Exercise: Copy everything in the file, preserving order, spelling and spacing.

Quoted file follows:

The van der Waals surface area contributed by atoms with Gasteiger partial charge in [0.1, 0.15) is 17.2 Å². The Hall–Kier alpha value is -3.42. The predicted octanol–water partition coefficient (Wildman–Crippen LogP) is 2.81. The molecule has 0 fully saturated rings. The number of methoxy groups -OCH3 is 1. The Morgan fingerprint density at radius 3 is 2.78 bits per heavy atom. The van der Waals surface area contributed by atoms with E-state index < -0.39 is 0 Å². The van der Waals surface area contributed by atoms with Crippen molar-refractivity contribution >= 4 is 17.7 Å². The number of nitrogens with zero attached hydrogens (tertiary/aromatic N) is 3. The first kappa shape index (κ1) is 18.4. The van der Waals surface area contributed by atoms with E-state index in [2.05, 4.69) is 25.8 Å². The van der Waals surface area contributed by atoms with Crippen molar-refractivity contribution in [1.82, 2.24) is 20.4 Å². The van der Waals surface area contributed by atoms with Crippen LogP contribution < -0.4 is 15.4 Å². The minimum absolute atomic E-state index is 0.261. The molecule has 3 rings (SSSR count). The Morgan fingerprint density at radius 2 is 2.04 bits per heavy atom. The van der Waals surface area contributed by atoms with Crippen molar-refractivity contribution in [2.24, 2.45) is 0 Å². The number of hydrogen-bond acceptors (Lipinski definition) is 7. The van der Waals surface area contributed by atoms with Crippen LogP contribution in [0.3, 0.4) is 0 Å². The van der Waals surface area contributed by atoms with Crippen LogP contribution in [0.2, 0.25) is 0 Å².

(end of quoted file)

The van der Waals surface area contributed by atoms with Gasteiger partial charge in [0.1, 0.15) is 17.2 Å². The Hall–Kier alpha value is -3.42. The predicted octanol–water partition coefficient (Wildman–Crippen LogP) is 2.81. The molecule has 0 fully saturated rings. The number of methoxy groups -OCH3 is 1. The Morgan fingerprint density at radius 3 is 2.78 bits per heavy atom. The van der Waals surface area contributed by atoms with E-state index < -0.39 is 0 Å². The van der Waals surface area contributed by atoms with Crippen molar-refractivity contribution >= 4 is 17.7 Å². The number of nitrogens with zero attached hydrogens (tertiary/aromatic N) is 3. The first kappa shape index (κ1) is 18.4. The van der Waals surface area contributed by atoms with E-state index in [2.05, 4.69) is 25.8 Å². The van der Waals surface area contributed by atoms with Crippen molar-refractivity contribution in [1.82, 2.24) is 20.4 Å². The van der Waals surface area contributed by atoms with Crippen LogP contribution < -0.4 is 15.4 Å². The minimum absolute atomic E-state index is 0.261. The molecule has 3 rings (SSSR count). The Morgan fingerprint density at radius 2 is 2.04 bits per heavy atom. The van der Waals surface area contributed by atoms with Crippen molar-refractivity contribution in [2.24, 2.45) is 0 Å². The number of hydrogen-bond acceptors (Lipinski definition) is 7. The van der Waals surface area contributed by atoms with Crippen LogP contribution in [0.3, 0.4) is 0 Å². The van der Waals surface area contributed by atoms with Crippen LogP contribution in [0.2, 0.25) is 0 Å².